Call for clampdown on antipsychotic prescribing
By Lilian Anekwe
Psychiatrists are demanding that GPs should audit their prescribing of antipsychotics to patients with dementia every three months, as part of a Government clampdown on inappropriate use of the drugs.
The Royal College of Psychiatrists told a Department of Health consultation that GPs ‘lacked expertise' in managing dementia and needed to regularly review every one of their prescribing decisions for patients with the illness.
The DH consultation was launched last summer after a spate of studies suggested prescribing of antipsychotics in patients with dementia was increasing their risk of falls, hospital admissions and mortality.
The publication of the Government's review has been delayed from October, but ministers have now collated submissions by the Royal College of Psychiatrists and the RCGP, both of which call for more frequent reviews of GPs prescribing.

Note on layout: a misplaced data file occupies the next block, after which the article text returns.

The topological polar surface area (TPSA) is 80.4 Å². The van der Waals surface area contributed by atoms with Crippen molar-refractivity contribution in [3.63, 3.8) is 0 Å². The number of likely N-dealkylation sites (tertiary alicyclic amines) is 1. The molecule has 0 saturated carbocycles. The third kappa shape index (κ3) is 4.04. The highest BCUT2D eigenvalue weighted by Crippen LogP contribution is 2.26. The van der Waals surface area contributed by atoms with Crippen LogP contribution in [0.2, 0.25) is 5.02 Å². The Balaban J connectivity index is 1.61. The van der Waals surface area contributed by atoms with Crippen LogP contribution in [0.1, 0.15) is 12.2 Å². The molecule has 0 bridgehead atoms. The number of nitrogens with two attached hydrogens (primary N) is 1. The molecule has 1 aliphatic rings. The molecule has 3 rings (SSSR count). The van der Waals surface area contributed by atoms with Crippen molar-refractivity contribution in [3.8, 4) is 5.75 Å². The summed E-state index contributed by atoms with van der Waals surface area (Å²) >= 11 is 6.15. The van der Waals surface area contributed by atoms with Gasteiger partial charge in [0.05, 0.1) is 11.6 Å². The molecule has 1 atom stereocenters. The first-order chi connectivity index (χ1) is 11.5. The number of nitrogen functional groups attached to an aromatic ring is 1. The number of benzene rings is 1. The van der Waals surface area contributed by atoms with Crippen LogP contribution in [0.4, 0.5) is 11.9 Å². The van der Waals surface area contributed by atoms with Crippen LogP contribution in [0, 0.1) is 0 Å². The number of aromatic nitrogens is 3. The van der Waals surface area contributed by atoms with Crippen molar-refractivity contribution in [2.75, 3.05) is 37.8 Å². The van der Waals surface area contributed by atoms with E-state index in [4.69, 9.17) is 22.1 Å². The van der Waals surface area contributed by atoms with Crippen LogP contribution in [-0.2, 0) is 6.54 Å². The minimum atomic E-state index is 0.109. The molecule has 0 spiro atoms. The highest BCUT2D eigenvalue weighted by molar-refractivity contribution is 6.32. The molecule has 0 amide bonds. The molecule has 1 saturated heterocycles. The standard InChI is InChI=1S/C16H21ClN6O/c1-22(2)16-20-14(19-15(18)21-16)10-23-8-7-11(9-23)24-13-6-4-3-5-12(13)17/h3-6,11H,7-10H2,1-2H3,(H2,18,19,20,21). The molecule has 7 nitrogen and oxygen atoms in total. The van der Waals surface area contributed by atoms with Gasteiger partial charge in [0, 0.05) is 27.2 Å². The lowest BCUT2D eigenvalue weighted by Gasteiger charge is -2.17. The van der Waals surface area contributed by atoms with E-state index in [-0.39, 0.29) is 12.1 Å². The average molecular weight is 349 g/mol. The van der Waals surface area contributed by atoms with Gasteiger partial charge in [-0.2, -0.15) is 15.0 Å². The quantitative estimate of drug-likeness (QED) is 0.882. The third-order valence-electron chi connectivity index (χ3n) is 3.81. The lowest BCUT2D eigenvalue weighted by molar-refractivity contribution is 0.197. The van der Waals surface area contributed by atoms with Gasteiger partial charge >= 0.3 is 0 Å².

The response from the Royal College of Psychiatrists states: ‘GPs confirm their lack of expertise yet receive QOF payments for maintaining a case register and reviewing patients within 15 months.'
Instead, it calls for: ‘Three monthly reviews and recorded decisions for every dementia patients on a primary care register. Reward would be contingent on the register have a high proportion of locally estimated cases on the register.'
Dr Dave Anderson, who drafted the submission in his role as chair of the college's old age faculty, told Pulse: ‘Evidence shows most of the disturbance in dementia is transient but patients are put on antipsychotics for far too long. There should be some requirement for three-monthly drug reviews and that might be something that is a QOF requirement, and we have made that recommendation to the DH.'
Three-monthly reviews would ensure ‘prescribing would go down to a level more commensurate with what we know it should be', Dr Anderson added.
The RCGP called for repeat prescribing and monitoring systems to be ‘tightened up', and argued for ‘half-yearly audits of prescribing of antipsychotics in dementia by the PCT'.
Dr Mark Morris, a GP in Falmouth, Cornwall with an interest in mental health and dementia, said: ‘GPs are a little bit stuffed when it comes to dementia. There's a real world consideration – a person with behavioural problems that puts them at risk. The guidance tells us we should not really do anything but in the real world you have to do something.'